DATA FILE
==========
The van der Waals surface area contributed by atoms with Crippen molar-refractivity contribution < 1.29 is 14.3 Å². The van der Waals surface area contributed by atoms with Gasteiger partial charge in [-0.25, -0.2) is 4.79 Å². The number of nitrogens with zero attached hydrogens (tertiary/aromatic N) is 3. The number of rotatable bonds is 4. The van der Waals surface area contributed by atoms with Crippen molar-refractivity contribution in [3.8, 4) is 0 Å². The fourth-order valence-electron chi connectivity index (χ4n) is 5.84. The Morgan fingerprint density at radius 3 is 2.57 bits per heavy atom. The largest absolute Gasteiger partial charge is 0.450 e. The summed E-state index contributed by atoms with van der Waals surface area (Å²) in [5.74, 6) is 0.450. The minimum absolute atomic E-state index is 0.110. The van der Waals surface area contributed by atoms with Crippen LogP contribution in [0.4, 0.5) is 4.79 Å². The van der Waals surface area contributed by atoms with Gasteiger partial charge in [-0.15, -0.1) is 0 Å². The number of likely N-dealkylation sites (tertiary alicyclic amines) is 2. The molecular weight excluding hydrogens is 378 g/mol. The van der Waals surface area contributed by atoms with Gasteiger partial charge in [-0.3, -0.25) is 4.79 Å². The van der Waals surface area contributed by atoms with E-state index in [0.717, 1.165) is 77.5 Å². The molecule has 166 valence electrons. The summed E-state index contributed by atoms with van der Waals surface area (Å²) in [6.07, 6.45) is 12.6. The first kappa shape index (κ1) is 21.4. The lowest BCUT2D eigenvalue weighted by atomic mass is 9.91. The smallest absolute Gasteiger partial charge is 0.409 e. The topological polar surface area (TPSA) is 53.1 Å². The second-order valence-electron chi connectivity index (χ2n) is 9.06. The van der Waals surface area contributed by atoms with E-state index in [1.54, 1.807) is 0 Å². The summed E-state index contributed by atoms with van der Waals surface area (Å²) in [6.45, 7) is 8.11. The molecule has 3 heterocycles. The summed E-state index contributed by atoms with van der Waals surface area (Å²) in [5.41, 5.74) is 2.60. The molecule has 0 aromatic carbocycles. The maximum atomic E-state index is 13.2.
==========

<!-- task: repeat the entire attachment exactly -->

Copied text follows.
The van der Waals surface area contributed by atoms with Crippen molar-refractivity contribution < 1.29 is 14.3 Å². The van der Waals surface area contributed by atoms with Gasteiger partial charge in [-0.25, -0.2) is 4.79 Å². The number of nitrogens with zero attached hydrogens (tertiary/aromatic N) is 3. The number of rotatable bonds is 4. The van der Waals surface area contributed by atoms with Crippen molar-refractivity contribution in [3.8, 4) is 0 Å². The fourth-order valence-electron chi connectivity index (χ4n) is 5.84. The Morgan fingerprint density at radius 3 is 2.57 bits per heavy atom. The largest absolute Gasteiger partial charge is 0.450 e. The summed E-state index contributed by atoms with van der Waals surface area (Å²) in [5.74, 6) is 0.450. The minimum absolute atomic E-state index is 0.110. The van der Waals surface area contributed by atoms with Crippen LogP contribution in [0.4, 0.5) is 4.79 Å². The van der Waals surface area contributed by atoms with Gasteiger partial charge in [-0.15, -0.1) is 0 Å². The number of likely N-dealkylation sites (tertiary alicyclic amines) is 2. The molecular weight excluding hydrogens is 378 g/mol. The van der Waals surface area contributed by atoms with Gasteiger partial charge in [-0.3, -0.25) is 4.79 Å². The van der Waals surface area contributed by atoms with E-state index in [0.717, 1.165) is 77.5 Å². The molecule has 166 valence electrons. The summed E-state index contributed by atoms with van der Waals surface area (Å²) in [6.07, 6.45) is 12.6. The first kappa shape index (κ1) is 21.4. The lowest BCUT2D eigenvalue weighted by atomic mass is 9.91. The smallest absolute Gasteiger partial charge is 0.409 e. The topological polar surface area (TPSA) is 53.1 Å². The second-order valence-electron chi connectivity index (χ2n) is 9.06. The van der Waals surface area contributed by atoms with E-state index in [1.54, 1.807) is 0 Å². The summed E-state index contributed by atoms with van der Waals surface area (Å²) in [6.45, 7) is 8.11. The molecule has 3 heterocycles. The summed E-state index contributed by atoms with van der Waals surface area (Å²) in [5.41, 5.74) is 2.60. The molecule has 0 aromatic carbocycles. The maximum atomic E-state index is 13.2.